For the last 94 years, the Bank of North Dakota has stood as the only state-owned bank in the country, but that might change if enough Vermonters advocate for a public bank in their state. Although the idea arose initially during the congressional bailout of the country’s banks in 2008, and the mistrust of corporate banks, there is now a proposal for a public bank on the table in Vermont this year. But what would this mean for Vermont and any future states that follow North Dakota’s financial legacy?
Background: A farmer’s bank
To this day, the Bank of North Dakota stays in line with its agriculture-based economy and the private banking sector. Established in 1919, the Bank of North Dakota was the result of populists gaining control of the legislature and keeping farmers’ interests protected from out-of-state grain dealers and aggressive farm lenders. The bank’s loans for farms, businesses, residents and students make up the bank’s bread and butter, mainly through participation loans (i.e., loans administered through a community or other bank in the state). Checking and saving accounts are also offered, but the BND does not attempt to compete, diminish or destroy any banks in the private sector. Thus, no credit cards or other plastic, no bank branches and no online bill pay are available through the BND.
The function of a public bank
Instead of acting as a regular retail bank, then, the BND functions in some ways like the Federal Reserve, the federal government’s central bank. In fact, the BND has an account with the Federal Reserve Bank and acts as an opt-in middleman between it and North Dakota banks. But like the federal bank, the BND serves as a currency issuer, a wire transfer service and a clearinghouse for checks and transacted items in and out of state. Most importantly, all funds generated by the state of North Dakota must be deposited—by statute—into the BND, not into commercial banks. This enables the bank to serve as the distributor of funds on state projects and wherever else development is needed.
On the table: Vermont’s proposal for a public bank
On March 4, more than 20 town hall meetings across Vermont held an advisory vote to gauge the public’s temperature for a public bank, and 20 towns said yes . Only four opposed. This support, though, is up against the big bank lobbyists, one of which is the mayor of Montpelier, who have a heavier influence on the legislature than the general public.
Currently, the proposal for a public bank in Vermont similar to the BND takes the form of a bill pending in both legislative houses (H. 627 and S. 204). If passed, the state would convert the Vermont Economic Development Activity, a nonprofit, statewide small-business lender, into a bank. The VEDA would create a program mandating a one-time transfer of 10% of the state’s revenue for 2014. One year later, VEDA’s “Ten Percent” program would use the money in three ways: to push renewable energy across the state, provide loans for Vermont State college students and distribute monetary support to local infrastructure projects. Eventually, other state agencies would also blend into VEDA and create a more unified banking and lending system.
According to a December 2013 study sponsored by Vermonters for a New Economy, a public bank would add 2,535 jobs, make $234.2 million in new credit available and save around $100 million in interest costs for the Vermont. Currently, the state’s revenue is deposited into private banks such as Toronto-Dominion and People’s United Bank, which have the capital to handle the state’s hundreds of millions of dollars as its average daily balance. Vermont’s smaller, community banks cannot. The problem with relying on commercial banks is how they invest that money. Consider TD Bank, for instance; it invested in the Keystone XL pipeline, a Canada-U.S. crude oil pipeline, which did not have the support of Vermonters. Like the BND, a public bank would allow Vermont’s funds—as it would any state’s—to recirculate back into the state’s economic development projects.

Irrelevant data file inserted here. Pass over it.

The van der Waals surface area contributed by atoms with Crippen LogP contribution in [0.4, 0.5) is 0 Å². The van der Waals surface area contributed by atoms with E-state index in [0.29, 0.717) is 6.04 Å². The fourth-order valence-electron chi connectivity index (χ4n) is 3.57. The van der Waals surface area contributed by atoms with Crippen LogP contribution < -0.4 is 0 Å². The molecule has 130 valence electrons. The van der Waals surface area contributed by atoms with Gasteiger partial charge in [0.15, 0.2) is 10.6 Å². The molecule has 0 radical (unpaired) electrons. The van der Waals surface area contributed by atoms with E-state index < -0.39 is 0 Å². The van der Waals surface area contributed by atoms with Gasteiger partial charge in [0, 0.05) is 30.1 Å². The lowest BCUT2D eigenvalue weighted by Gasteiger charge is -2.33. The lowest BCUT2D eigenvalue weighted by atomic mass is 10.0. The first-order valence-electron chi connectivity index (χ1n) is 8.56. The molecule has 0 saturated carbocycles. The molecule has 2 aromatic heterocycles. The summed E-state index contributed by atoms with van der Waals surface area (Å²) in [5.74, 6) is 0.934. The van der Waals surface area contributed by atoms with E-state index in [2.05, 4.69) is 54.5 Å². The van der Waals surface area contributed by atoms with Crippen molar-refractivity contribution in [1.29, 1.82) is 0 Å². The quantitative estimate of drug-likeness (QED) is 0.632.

There are significant issues to consider if the shift from commercial to public banking wins in the state. For one, the FDIC insures the big banks that hold the state’s revenue, and Vermont would have to sacrifice this, at least temporarily. The state would likely follow the BND’s lead and have their deposits guaranteed by the full faith and credit of the state via its treasury. Beyond the risks of insuring the bank, though, the transition could also involve the temporary loss of trust funds such as the Higher Education Trust Fund and State Pension Funds.
A public bank’s necessity and profitability are also brought into question. Many of the banks in Vermont are nationally integrated and utilize Federal Reserve services, which mean that the BND’s central bank-like services would not apply as well in Vermont. Making sure this public bank has enough capital is another issue and may depend on more public taxes or bond sales to further this cause. But perhaps the biggest issue, though, is that deposits to the Vermont General Fund from this new public bank would be very minimal and limited in the short-term.
The future of banking?
Research projections on the benefits and risks of public banks are complex and different for every state. In Vermont’s case, the criticisms tend to relate to short-term risks and dilemmas, and government agencies such as VEDA and others do share significant parallels to the Bank of North Dakota. If this bill passes and the bank works, we may see other states like Massachusetts and California pursue them too, but the process will not be easy or work the same in every state.
Bank visitors image via Shutterstock